Log Cabin Statement on Decision by Senator Jim Jeffords of Vermont to Leave GOP

From Rich Tafel, Executive Director, Log Cabin Republicans

May 24, 2001 Facebook Twitter LinkedIn Blogger Tumblr

(WASHINGTON, DC) – It is with regret that we learned earlier this week of Senator Jim Jeffords' intention to leave the Republican Party. We understand that the decision was Senator Jeffords' decision alone, and while we disagree with it, we respect it.

While Senator Jeffords' decision shifts the title of majority leadership to the Democrats, the Senate has, in fact, been substantially controlled by the Democrats since January due to the requirements of the power-sharing agreement in force under the 50-50 split. Control of the flow of legislation on the floor of the Senate is now clarified, but committee ratios are still in question, and the split remains contingent on a single vote.

More importantly, legislation still requires approval of the Senate, the House, and the President to become law. As we have stated since the election, Log Cabin Republicans remains committed to ensuring that legislation addressing issues of concern to the gay community is advanced so that it will pass both the Senate and the House and will have the President's signature. We continue to believe in results, not just rhetoric.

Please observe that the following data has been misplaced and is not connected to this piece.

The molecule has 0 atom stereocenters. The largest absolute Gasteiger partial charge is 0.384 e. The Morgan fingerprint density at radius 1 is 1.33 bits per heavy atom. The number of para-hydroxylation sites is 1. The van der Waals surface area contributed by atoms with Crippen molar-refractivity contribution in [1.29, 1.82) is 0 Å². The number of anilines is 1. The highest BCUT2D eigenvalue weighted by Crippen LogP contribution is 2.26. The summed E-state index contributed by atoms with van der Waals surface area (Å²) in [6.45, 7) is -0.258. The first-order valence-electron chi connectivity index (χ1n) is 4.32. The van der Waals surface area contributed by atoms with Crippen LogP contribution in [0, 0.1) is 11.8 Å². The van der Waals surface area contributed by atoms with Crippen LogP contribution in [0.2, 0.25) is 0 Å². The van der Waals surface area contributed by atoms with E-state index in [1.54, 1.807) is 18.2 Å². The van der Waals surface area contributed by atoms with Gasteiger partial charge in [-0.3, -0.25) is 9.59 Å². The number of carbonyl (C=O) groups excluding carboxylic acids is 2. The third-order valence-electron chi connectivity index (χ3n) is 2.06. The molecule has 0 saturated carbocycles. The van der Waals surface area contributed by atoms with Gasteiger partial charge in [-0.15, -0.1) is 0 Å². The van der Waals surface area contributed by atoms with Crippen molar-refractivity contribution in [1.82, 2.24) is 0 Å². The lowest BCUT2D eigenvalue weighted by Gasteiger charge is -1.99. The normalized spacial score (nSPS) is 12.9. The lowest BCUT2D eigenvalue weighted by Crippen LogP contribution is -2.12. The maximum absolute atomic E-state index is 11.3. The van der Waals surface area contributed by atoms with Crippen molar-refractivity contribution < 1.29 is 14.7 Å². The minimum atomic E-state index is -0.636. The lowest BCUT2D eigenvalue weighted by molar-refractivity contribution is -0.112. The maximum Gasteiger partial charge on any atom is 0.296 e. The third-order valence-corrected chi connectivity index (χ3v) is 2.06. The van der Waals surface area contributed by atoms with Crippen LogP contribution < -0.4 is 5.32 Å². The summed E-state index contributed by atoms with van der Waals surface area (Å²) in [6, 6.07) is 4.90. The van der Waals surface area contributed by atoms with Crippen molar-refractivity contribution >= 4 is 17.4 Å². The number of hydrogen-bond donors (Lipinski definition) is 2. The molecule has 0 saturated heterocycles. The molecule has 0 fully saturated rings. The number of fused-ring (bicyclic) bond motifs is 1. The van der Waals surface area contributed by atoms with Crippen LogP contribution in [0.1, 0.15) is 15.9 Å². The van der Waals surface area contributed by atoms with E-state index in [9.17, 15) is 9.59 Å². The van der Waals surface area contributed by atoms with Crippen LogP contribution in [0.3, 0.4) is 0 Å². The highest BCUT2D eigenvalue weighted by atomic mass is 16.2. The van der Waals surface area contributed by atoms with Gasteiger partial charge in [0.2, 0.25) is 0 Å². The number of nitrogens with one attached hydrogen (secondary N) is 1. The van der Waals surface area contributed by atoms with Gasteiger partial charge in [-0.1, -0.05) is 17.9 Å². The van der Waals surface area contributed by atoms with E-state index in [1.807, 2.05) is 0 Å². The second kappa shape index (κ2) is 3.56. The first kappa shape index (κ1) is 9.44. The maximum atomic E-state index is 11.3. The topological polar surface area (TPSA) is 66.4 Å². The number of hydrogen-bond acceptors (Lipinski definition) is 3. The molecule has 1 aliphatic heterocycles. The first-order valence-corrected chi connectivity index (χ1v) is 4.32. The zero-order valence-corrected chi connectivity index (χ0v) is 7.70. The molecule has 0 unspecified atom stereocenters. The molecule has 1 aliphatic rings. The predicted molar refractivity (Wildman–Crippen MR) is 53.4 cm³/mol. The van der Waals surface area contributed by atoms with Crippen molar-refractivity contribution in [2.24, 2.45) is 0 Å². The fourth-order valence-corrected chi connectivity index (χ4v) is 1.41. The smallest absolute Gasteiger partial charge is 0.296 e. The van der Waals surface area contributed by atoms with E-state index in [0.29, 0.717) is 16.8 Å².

Like every Member of Congress, the President was elected to get things done and he intends to work with both parties to do the business of the people. We continue to urge Republicans and Democrats to follow the President's example.

We also believe that while this decision was Senator Jeffords' decision alone, it reminds us that a Republican majority is built through inclusion and outreach in a diverse coalition that works together, not through exclusion or driving Republicans away. Most of our Party's leadership has embraced this philosophy, and their success has been evident in the Republican House and the Administration.

Senate Republicans, who held a solid majority one year ago, should focus now on where their leadership may not have recognized this important reality, and what kind of leadership they will need to rebuild their majority from this moment on.

An inclusive Republican Party will continue to win elections and gain seats in Congress. President Bush and leading Republicans from across the political spectrum understand this crucial principle. We look forward to working with our friends in the Republican Senate in rebuilding our majority based on this principle.